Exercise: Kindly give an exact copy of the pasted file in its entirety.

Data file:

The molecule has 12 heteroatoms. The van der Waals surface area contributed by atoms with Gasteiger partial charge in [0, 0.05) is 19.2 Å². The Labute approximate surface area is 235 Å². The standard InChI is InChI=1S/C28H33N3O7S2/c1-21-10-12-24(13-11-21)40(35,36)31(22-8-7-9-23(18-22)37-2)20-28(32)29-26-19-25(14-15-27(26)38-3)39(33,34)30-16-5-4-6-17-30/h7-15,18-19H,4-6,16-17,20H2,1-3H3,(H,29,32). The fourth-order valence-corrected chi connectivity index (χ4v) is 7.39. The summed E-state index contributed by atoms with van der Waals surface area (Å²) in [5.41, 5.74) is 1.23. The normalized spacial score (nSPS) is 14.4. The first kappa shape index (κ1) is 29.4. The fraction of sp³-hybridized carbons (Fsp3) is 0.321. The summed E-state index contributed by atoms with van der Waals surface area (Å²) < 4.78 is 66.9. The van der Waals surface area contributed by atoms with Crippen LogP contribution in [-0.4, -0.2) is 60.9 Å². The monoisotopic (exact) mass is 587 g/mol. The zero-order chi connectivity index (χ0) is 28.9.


The molecule has 12 heteroatoms. The van der Waals surface area contributed by atoms with Gasteiger partial charge in [0, 0.05) is 19.2 Å². The Labute approximate surface area is 235 Å². The standard InChI is InChI=1S/C28H33N3O7S2/c1-21-10-12-24(13-11-21)40(35,36)31(22-8-7-9-23(18-22)37-2)20-28(32)29-26-19-25(14-15-27(26)38-3)39(33,34)30-16-5-4-6-17-30/h7-15,18-19H,4-6,16-17,20H2,1-3H3,(H,29,32). The fourth-order valence-corrected chi connectivity index (χ4v) is 7.39. The summed E-state index contributed by atoms with van der Waals surface area (Å²) in [5.41, 5.74) is 1.23. The normalized spacial score (nSPS) is 14.4. The first kappa shape index (κ1) is 29.4. The fraction of sp³-hybridized carbons (Fsp3) is 0.321. The summed E-state index contributed by atoms with van der Waals surface area (Å²) < 4.78 is 66.9. The van der Waals surface area contributed by atoms with Crippen LogP contribution in [-0.4, -0.2) is 60.9 Å². The monoisotopic (exact) mass is 587 g/mol. The zero-order chi connectivity index (χ0) is 28.9.